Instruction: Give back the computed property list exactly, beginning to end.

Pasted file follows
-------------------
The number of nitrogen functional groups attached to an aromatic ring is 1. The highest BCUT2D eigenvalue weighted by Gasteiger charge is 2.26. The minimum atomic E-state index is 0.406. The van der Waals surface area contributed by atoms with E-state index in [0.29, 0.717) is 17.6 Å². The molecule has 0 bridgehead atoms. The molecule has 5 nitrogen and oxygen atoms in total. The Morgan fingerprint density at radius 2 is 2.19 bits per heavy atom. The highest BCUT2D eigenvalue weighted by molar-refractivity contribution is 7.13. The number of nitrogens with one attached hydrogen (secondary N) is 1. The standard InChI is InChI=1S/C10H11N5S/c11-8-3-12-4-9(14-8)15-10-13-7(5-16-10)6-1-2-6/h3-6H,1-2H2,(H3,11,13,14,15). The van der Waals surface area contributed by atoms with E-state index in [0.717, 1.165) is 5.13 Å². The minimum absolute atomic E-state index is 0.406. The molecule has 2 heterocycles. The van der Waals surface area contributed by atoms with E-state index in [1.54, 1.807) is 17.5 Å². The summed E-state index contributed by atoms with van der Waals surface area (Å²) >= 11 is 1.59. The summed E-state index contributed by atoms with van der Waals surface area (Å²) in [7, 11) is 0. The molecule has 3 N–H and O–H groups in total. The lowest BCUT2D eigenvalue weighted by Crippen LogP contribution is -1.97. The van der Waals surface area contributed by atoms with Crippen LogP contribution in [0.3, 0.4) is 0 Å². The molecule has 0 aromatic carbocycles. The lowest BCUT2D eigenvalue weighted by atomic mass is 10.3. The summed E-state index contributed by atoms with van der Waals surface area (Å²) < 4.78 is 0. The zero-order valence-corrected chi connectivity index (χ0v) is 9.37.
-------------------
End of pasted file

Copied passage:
The number of nitrogen functional groups attached to an aromatic ring is 1. The highest BCUT2D eigenvalue weighted by Gasteiger charge is 2.26. The minimum atomic E-state index is 0.406. The van der Waals surface area contributed by atoms with E-state index in [0.29, 0.717) is 17.6 Å². The molecule has 0 bridgehead atoms. The molecule has 5 nitrogen and oxygen atoms in total. The Morgan fingerprint density at radius 2 is 2.19 bits per heavy atom. The highest BCUT2D eigenvalue weighted by molar-refractivity contribution is 7.13. The number of nitrogens with one attached hydrogen (secondary N) is 1. The standard InChI is InChI=1S/C10H11N5S/c11-8-3-12-4-9(14-8)15-10-13-7(5-16-10)6-1-2-6/h3-6H,1-2H2,(H3,11,13,14,15). The van der Waals surface area contributed by atoms with E-state index in [0.717, 1.165) is 5.13 Å². The minimum absolute atomic E-state index is 0.406. The molecule has 2 heterocycles. The van der Waals surface area contributed by atoms with E-state index in [1.54, 1.807) is 17.5 Å². The summed E-state index contributed by atoms with van der Waals surface area (Å²) >= 11 is 1.59. The summed E-state index contributed by atoms with van der Waals surface area (Å²) in [7, 11) is 0. The molecule has 3 N–H and O–H groups in total. The lowest BCUT2D eigenvalue weighted by Crippen LogP contribution is -1.97. The van der Waals surface area contributed by atoms with Crippen LogP contribution in [0.3, 0.4) is 0 Å². The molecule has 0 aromatic carbocycles. The lowest BCUT2D eigenvalue weighted by atomic mass is 10.3. The summed E-state index contributed by atoms with van der Waals surface area (Å²) < 4.78 is 0. The zero-order valence-corrected chi connectivity index (χ0v) is 9.37.